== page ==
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A Century of Art: The Gerald Fineberg Collection

Time Bokan - Black + Moss Green

Time Bokan - Black + Moss Green
signed and dated 'TAKASHI 06' (on the reverse); stamped (on the reverse)
acrylic on canvas mounted on panel
71 x 71 in. (180.3 x 180.3 cm.)
Painted in 2006.
Blum & Poe, Los Angeles
Acquired from the above by the present owner, 2017

Brought to you by

Julian Ehrlich
Julian Ehrlich Associate Vice President, Specialist, Head of Post-War to Present Sale

Lot Essay

Renowned Japanese artist, Takashi Murakami, has left an indelible mark on the Contemporary art world with his groundbreaking Superflat style. By skillfully blending traditional Japanese aesthetics with elements of modern American popular culture, Murakami's Time Bokan - Black + Green Moss emerges as a shining testament to his creative process. The artwork captivates audiences with its striking interplay of contrasting colors, recurring floral motifs, and a narrative that transports viewers into a world of boundless imagination.

Two central figures dominate the composition, with a moss green skeleton occupying two-thirds of the canvas. Murakami's signature Superflat style accentuates the picture plane, creating a profound impact on the viewer. The moss green skeleton gazes directly at viewers, an arresting confrontation of life and death. Upon closer inspection, the grim imagery of the skeleton takes on an intriguing twist. The skeleton's eyes are crafted from a collection of Murakami's iconic color flowers, ingeniously forming the shape of an eye. Within the iris, a mosaic of flowers of various colors and sizes creates a mesmerizing kaleidoscope effect. On the left pupil, the traditional rainbow-colored flower motif is strikingly present, symbolizing a vibrant and harmonious existence. In contrast, the right pupil challenges conventions with an anti-flower motif. An inverted color scheme unfolds, revealing two-toned petals in dark purple and cream shades, surrounding a dark mauve disk at the center. This subtle opposition adds an enigmatic layer to the artwork, inviting viewers to contemplate the intricate balance between life's vitality and the ephemeral nature of death. Murakami's masterful use of the Superflat style compresses the spatial distance between three-dimensional elements, heightening the visual impact of the artwork. As the moss green skeleton gazes back at the viewer, it instills a sense of introspection, prompting contemplation on mortality and the cyclical nature of existence.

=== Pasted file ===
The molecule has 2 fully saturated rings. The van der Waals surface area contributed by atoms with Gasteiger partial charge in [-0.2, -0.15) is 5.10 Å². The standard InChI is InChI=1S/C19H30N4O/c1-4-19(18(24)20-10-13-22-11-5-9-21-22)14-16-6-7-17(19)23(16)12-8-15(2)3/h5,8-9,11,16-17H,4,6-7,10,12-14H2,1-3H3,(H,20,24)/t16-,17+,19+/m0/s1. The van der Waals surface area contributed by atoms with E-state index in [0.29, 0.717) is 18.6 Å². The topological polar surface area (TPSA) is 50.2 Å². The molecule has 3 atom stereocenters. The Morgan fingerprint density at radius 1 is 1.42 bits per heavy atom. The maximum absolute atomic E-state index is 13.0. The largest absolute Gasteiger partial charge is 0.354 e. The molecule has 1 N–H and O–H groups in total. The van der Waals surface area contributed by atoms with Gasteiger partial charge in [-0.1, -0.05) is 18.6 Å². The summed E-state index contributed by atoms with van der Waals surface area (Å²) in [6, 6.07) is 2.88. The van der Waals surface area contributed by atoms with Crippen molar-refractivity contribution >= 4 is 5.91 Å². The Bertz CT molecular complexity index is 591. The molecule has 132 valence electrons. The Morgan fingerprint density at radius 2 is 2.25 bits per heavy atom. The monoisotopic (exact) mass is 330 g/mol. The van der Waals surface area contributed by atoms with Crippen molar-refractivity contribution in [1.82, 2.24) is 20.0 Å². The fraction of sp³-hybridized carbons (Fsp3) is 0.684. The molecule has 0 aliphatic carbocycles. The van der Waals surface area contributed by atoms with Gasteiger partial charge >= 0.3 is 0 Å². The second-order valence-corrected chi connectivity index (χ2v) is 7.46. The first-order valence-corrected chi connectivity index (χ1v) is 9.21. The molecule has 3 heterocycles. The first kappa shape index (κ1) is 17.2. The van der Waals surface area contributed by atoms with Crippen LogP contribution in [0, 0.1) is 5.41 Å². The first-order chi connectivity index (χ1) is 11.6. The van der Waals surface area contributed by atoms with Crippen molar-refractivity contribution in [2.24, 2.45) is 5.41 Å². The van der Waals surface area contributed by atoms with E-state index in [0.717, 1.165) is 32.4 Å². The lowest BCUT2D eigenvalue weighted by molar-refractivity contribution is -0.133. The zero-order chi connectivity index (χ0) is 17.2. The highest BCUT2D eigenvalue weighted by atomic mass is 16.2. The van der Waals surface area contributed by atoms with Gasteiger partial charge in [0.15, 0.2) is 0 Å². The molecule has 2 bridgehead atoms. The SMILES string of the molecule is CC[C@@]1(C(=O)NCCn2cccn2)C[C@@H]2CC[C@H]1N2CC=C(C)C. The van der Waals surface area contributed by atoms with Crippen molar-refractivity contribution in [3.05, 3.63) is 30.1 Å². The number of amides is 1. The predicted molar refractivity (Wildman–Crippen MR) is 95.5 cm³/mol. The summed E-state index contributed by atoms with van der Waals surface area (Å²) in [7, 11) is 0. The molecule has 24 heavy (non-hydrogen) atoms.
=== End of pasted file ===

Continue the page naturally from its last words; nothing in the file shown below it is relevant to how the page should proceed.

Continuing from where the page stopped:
Our eyes are then drawn to the upper edge of the composition, where we see a bright orange skeleton. Its vibrant orange hue stands in stark contrast to the dark, black expanse of the background and the moss green skeleton, creating a Pop Art-esque effect that disrupts the visual continuity. As the viewer's gaze shifts to this smaller skeleton, curiosity arises, prompting contemplation about its purpose within the narrative. Unlike the moss green skeleton with its floral eyes, the smaller skeleton's eyes remain blank, devoid of any iconic Murakami flowers. This intentional absence of floral motifs sets it apart, hinting at a different significance and role in the artistic narrative. The skeleton's striking yellow outline imparts a sense of fantasy and even hints at a possible parental connection to the larger skeleton. It seems to be a predecessor, an ancestral figure from which the larger one may have emerged. The brilliance of its bright color creates an illusion of depth, despite being confined to the two-dimensional realm of the picture. The effect is such that it almost appears to pop out of the composition, as if bridging the gap between the two-dimensional sphere of the artwork’s surface the and three-dimensional world in which it exists. This optical illusion draws the viewer deeper into the artwork, blurring the line between the real and the imagined.

Through these deliberate visual choices, Murakami weaves a captivating tale that beckons viewers to ponder the significance of the smaller skeleton. Its contrasting color, lack of floral eyes, and mythical qualities stir the imagination, leaving ample room for interpretation. As we delve into the world of Time Bokan - Black + Green Moss, we find ourselves exploring a captivating narrative of interconnectedness, symbolism, and the coexistence of various realms, both real and fantastical. Murakami's mastery of the pop art style breathes life into the canvas, inviting us to partake in an enigmatic journey of contemplation and wonder.

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